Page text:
Before turning to this determination, we dispose of appellees' contention that no new trial for damages can be held since all of the Garcia children have accepted the verdicts and satisfied the judgments awarded them. Appellees urge that under A.R.S. § 12-612(C), it is not only the jury's function to award damages, but also to apportion those damages among the persons who have a statutory right to participate in the award. The argument continues that in absence of all the parties who are entitled to participate in the award (the Garcia children) the jury in a new damage trial cannot exercise the apportionment function and therefore no new trial on damages can occur.

We disagree. A.R.S. § 12-612(C) provides, in part:

The amount recovered in any action for wrongful death shall be distributed to the parties ... in proportion to their damages....

The "proportion" of damages which each of the statutory beneficiaries is entitled to recover is not based upon an equal division among the beneficiaries, but that proportionality must be measured by the individual pecuniary loss suffered by each. Nunez v. Nunez, 25 Ariz.App. 558, 545 P.2d 69 (1976). The Garcia children, by not appealing and by satisfying the judgment establishing their individual pecuniary interest, are now precluded from contending that the amount of their individual pecuniary loss is more than that which they accepted. See Shirley v. Mahoney, 26 Ariz.App. 498, 549 P.2d 593 (1976).

However, since the statutory beneficiaries take on an individual loss basis rather than on a pro rata basis, there is nothing in A.R.S. § 12-612(C) which would prohibit an individual beneficiary from contending and proving that he or she was entitled to a greater portion of the award than other like statutory beneficiaries, and in fact, such a beneficiary is entitled to separate counsel to establish that entitlement. See Nunez v. Nunez, supra. This is true even though there is but "one" plaintiff and "one" judgment. Nunez, Id.

Likewise, because apportionment is based on individual pecuniary loss, there is nothing in A.R.S. § 12-612(C) which prohibits an individual statutory beneficiary from appealing the inadequacy or evidentiary insufficiency of that individual award, regardless of the merits of an award to other statutory beneficiaries. If the appellants can establish that their individual awards were legally defective, they may obtain a new trial on what they, individually, are entitled to recover, there being no statutory basis that other beneficiaries of the same class are entitled to share in that recovery. We, therefore, hold that the absence of any one of the statutory beneficiaries does not preclude initially, or upon a new trial, the jury exercising its statutory function to award individual damages.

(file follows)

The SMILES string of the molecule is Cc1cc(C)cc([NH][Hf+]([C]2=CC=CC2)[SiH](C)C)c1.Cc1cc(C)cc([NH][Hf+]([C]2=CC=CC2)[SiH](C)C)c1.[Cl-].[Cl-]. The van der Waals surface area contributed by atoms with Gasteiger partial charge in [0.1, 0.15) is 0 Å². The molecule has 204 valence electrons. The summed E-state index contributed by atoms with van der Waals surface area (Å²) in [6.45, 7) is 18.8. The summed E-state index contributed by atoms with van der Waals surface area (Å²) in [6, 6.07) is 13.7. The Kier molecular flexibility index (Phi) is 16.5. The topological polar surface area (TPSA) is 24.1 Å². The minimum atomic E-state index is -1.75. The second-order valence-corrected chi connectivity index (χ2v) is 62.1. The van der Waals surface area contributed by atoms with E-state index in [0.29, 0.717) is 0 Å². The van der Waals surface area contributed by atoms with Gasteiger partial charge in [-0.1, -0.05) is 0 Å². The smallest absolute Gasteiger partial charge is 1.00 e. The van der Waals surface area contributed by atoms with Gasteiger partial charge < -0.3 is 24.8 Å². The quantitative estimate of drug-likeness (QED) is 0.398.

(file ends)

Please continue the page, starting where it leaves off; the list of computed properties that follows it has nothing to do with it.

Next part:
We now turn to the issue of whether appellants were entitled to present to the jury Andersen's driving record under a theory of negligent entrustment. Appellees contend that Arizona does not recognize a tort of negligent entrustment separate and apart from the theory of respondeat liability. Authority for this position is found in Lewis v. Southern Pacific Company, 102 Ariz. 108, 425 P.2d 840 (1967) which stated:

If the defendant employees were actually negligent at the time of the accident and proximately caused the accident, this is sufficient to establish the [employer's] liability. But the failure of an employer to hire only competent and experienced employees does not in and of itself constitute an independent ground of actionable negligence.

Lewis can probably be distinguished on the basis that the employees in that case were found by a jury not to have been negligent and therefore the negligence of any employer in hiring such employees was not a proximate cause of the plaintiff's injuries. However, if Lewis stands for anything more, we are of the opinion that it no longer represents the law in Arizona on this subject.

We recently had occasion to discuss Lewis in the context of "negligent hiring" in the case of Pruitt v. Pavelin, 141 Ariz. 195, 685 P.2d 1347 (1984) and concluded that the position taken by Restatement (Second) of Torts, is now the law in Arizona. (See Dissent, Jacobson, C.J.)

Section 307 of Restatement (Second) of Torts (1965) provides:

It is negligence to use an instrumentality, whether a human being or a thing, which the actor knows or should know to be so incompetent, inappropriate or defective, that its use involves an unreasonable risk of harm to others.

Comment (d) to the companion section in Restatement (Second) of Agency, § 213 (1952) points out: